From a recent visit to the seedy motel in Bug and an appearance by the Weston family on the big screen to the upcoming adventure in a trailer park with Killer Joe, seems Vancouver can’t get enough of Tracy Letts.
[pullquote]“What we are looking for is the Tarantino audience. If you love his films then you are going to love [Killer Joe]. If you’re not okay with violence, sexuality and nudity then this is not your play.” – Killer Joe director Chelsea Haberlin[/pullquote]“When we decided on doing Killer Joe we had no idea that there would be a production of Bug or a film version of August: Osage County,” says Chelsea Haberlin, ITSAZOO Productions Co-Artistic Director and director of the upcoming Killer Joe. “What we were looking for was something that would be interesting in a site specific location.”
Masters of that site-specific genre, having previously mounted shows in the Russian Hall, Roedde Heritage Museum and even Queen Elizabeth Park, the award-winning Haberlin was not only excited by the possibilities of performing inside a single-wide, but was just as excited by the script.
“It was a page turner, and plays are rarely page turners,” says Haberlin on a break from the construction of the trailer park at the Italian Cultural Centre that will be home to the show. “I fell in love with the people and wanted to see what they would look like when they come to life.”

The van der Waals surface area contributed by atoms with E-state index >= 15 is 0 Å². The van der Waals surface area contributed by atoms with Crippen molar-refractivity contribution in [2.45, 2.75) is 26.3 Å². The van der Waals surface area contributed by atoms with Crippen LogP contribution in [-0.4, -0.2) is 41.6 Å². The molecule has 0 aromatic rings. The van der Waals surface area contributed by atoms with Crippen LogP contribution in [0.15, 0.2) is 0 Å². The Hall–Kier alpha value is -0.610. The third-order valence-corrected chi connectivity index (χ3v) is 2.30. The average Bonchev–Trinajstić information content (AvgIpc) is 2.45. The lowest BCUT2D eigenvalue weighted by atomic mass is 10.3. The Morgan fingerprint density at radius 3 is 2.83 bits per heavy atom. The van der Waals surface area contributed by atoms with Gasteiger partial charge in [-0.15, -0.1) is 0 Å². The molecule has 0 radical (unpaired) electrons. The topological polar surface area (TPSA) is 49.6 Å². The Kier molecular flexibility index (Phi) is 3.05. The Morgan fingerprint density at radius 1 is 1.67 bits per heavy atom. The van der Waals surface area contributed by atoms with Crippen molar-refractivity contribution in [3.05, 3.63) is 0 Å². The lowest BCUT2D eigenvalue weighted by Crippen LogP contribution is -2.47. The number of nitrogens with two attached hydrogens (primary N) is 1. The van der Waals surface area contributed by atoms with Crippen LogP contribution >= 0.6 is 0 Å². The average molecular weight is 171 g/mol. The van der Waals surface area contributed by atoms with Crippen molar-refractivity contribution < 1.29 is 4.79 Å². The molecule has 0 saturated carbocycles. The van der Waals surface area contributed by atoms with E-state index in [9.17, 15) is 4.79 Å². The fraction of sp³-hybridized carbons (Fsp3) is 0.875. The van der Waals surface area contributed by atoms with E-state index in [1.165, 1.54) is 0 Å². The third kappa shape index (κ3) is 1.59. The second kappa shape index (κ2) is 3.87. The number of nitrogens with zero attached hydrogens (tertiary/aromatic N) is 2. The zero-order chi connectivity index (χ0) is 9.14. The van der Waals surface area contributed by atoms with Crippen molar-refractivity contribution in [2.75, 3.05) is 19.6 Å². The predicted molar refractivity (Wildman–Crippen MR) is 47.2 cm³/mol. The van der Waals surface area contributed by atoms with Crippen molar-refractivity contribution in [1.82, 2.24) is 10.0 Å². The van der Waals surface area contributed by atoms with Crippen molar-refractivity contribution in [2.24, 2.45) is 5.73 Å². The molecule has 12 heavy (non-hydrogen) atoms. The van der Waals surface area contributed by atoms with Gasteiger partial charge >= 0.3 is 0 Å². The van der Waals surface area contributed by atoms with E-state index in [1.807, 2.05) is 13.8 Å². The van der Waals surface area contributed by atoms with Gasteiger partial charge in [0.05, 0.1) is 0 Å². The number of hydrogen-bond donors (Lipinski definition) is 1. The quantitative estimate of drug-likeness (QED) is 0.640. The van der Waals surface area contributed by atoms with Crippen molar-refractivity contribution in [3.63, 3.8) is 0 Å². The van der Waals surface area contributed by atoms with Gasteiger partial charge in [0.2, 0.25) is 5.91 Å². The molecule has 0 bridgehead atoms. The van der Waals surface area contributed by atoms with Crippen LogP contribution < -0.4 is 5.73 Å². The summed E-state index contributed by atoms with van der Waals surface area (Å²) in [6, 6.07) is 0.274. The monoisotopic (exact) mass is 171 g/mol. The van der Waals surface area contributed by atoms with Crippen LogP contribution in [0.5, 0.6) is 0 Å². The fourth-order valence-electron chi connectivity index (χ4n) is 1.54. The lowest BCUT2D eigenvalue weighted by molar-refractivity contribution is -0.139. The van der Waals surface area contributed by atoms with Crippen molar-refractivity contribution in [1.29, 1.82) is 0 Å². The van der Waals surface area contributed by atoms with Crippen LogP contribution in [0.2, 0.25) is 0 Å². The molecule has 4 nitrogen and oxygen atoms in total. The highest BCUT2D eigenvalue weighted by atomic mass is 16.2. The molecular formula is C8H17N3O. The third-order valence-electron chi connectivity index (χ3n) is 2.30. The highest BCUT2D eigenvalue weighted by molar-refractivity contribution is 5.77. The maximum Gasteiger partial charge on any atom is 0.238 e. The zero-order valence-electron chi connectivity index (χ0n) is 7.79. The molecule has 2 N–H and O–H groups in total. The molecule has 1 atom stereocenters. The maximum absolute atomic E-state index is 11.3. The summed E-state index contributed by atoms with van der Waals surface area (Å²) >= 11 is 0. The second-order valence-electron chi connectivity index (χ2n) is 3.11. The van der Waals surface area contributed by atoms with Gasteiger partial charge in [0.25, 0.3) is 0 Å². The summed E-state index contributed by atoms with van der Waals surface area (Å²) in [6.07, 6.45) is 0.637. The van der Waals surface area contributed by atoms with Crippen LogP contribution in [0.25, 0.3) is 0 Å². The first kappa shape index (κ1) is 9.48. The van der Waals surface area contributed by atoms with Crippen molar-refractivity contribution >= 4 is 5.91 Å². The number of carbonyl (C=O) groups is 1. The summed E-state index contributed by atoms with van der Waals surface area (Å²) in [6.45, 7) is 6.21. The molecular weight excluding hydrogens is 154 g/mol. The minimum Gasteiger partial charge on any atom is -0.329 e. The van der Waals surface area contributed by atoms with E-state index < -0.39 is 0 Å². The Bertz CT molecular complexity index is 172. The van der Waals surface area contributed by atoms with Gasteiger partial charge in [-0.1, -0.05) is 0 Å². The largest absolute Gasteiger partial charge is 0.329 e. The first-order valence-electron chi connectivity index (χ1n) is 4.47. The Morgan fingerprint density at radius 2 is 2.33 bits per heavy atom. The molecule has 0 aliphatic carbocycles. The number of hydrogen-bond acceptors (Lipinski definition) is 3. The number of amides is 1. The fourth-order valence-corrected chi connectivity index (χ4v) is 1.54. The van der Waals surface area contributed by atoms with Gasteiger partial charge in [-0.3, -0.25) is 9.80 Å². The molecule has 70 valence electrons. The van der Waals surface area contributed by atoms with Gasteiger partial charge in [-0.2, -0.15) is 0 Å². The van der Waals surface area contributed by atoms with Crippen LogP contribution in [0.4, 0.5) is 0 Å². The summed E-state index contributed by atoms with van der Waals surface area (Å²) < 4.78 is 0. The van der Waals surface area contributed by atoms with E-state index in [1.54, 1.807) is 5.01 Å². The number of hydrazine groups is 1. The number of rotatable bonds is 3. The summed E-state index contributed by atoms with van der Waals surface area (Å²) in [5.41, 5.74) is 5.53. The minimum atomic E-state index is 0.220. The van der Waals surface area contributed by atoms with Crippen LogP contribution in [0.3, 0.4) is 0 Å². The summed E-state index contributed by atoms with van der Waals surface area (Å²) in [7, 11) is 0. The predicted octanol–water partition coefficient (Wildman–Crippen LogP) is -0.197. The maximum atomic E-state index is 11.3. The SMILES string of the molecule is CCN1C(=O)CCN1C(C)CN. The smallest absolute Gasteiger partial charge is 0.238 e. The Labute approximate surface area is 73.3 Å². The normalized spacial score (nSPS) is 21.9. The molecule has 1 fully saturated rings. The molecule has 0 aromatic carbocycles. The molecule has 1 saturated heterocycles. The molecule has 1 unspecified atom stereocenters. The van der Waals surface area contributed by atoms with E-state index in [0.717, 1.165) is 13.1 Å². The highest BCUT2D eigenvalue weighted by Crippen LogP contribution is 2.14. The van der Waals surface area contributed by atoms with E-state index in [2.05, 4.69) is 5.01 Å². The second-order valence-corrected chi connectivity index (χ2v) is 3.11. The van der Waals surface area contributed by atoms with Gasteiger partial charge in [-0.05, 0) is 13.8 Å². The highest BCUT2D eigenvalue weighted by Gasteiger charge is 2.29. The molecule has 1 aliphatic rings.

Telling the story of a family pulled into a son’s plot to kill his mother and collect her life insurance policy, Killer Joe is unabashedly black, a genre Hablerin relishes and one she knows will likely attract a very specific audience.
“What we are looking for is the [Quentin] Tarantino audience,” confesses Haberlin. “If you love his films then you are going to love this play. We know everyone doesn’t like his movies, but some people just love that stuff and can’t get enough of it. If you’re not okay with violence, sexuality and nudity then this is not your play.”
It is a calculated risk in targeting a specific audience though as Haberlin is convinced there are enough fans of this type of dark comedy in Vancouver to make it worthwhile. Besides, with room for only 37 people in the trailer at one time, that calculation is also a practical one.
Of course bringing a show into a trailer that measures 60 feet long by 12 feet wide has just as much risk as the play’s content and for Haberlin that is just part of the job as director.
“It is incredible how close the audience will be to the action,” says Haberlin who had her first visit inside the trailer the same day of our interview. “My challenge is going to be sight lines, proximity and a sense of safety.”
That sense of safety is paramount for Haberlin who says that while she wants to ensure the audience feels the excitement of being inside the confined space of the trailer, they also should never feel like they are in any danger.
“Because the trailer is so long, sight lines are going to be a problem too,” she admits. “But I’m taking the approach that while audiences might not see everything all the time, they will be able to hear everything and will definitely feel like you’re a fly-on-the-wall as the story unfolds.”
To help round out the experience, Haberlin and her crew are not stopping at a single trailer, but are also creating an installation of sorts with a second trailer as green and dressing room and a third that will be open to audiences to visit with other residents of the trailer park.
“You’ll be able to walk around the trailer park, have some moonshine and even drink a beer from a paper bag,” laughs Haberlin.
Killer Joe plays in the parking lot of the Italian Cultural Centre (3075 Slocan St.) from April 15 to May 4. Tickets are available online from Brown Paper Tickets. Visit http://itsazoo.org for more information.